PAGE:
## Friday, October 07, 2016

### Friday Science: Classifying Physics

So I've taken a shot at categorizing math and chemistry. Today's physics.

1. What do physics majors take?
• I didn't really find many university catalogs very helpful.
• So there's a first semester introductory course, typically covering Mechanics, then advanced mechanics later
• Then there's a second semester course, perhaps covering Thermodynamics, then advanced thermodynamics later, statistical mechanics
• Then there's a third introductory course, usually Electromagnetism, then more advanced electromagnetism later
• Optics
• Quantum physics, particle physics, and relativity
• Electronics
• Computational physics
• Astrophysics
2. Here are the classifications of Dewey and the Library of Congress:

So the Library of Congress adds geophysics and meteorology. I suppose fluid mechanics wasn't exactly mentioned above either.

3. Then there are physics textbooks. Here are the units in one I have:
• Mechanics
• Waves
• Thermodynamics
• Electromagnetism
• Optics
• Modern Physics
4. OK, so here's my recombobulation, with the math cross-overs I can think of:

I. Classical Mechanics
• Kinematics - describing motion, including rotational motion
• Dynamics - the forces that cause motion
• The math required to do these well includes basic algebra, trig, differential and integral calculus; there is at least some minimal treatment of vectors, radian measurement, partial differential equations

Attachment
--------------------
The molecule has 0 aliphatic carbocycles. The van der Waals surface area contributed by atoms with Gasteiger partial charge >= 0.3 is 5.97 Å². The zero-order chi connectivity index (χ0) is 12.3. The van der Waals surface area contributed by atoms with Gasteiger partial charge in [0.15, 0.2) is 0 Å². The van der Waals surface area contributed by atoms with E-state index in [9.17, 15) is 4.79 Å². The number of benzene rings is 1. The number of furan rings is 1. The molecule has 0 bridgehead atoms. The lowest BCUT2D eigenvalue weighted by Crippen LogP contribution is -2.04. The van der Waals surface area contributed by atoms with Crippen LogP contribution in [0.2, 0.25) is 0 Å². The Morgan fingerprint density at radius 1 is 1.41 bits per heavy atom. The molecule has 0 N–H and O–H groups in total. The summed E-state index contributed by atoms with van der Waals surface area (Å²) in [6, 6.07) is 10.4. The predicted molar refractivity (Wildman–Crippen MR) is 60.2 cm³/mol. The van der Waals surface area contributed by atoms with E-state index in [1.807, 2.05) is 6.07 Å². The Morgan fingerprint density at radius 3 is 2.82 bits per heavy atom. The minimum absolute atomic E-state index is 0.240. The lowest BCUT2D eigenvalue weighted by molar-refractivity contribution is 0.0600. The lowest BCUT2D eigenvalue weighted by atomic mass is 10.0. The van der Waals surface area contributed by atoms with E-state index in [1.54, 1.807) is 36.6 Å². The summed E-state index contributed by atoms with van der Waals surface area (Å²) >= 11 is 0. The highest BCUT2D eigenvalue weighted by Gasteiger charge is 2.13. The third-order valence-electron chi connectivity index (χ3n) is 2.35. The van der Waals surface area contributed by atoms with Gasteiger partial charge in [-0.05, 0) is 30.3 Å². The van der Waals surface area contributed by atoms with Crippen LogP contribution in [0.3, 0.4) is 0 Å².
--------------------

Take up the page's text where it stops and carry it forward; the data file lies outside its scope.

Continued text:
• wave mechanics (mechanical, fluid, sound)
• add logarithms to the math of sound waves
II. Thermodynamics and Statistical Mechanics
• Great deal of overlap here with those aspects of chemistry relating to changes of states.
• zeroth, first and second laws of thermodynamics
• natural logarithms and e pop up occasionally
• statistical mechanics gets into summation functions and probabilistic functions
• I suppose meteorology and geophysics go here.
III. Electromagnetism and Optics
• Maxwell's four laws and beyond
• Not much new mathematically, surface integrals
IV. Modern Physics
• relativity, special and general
• Relativity required some new math, especially non-Euclidean geometry
• cosmic physics
• quantum mechanics
• Quantum mechanics involves a lot of linear algebra, including matrix algebra. It involves complex analysis, that is, extensive use of complex numbers. There is e.
V. Tools and Equipment
• There is of course the standard and exotic equipment, including everything from particle accelerators to voltmeters to the Hubble Space telescope.
• Computers have increasingly played a role in doing physics, to where computational physics is an important piece of the puzzle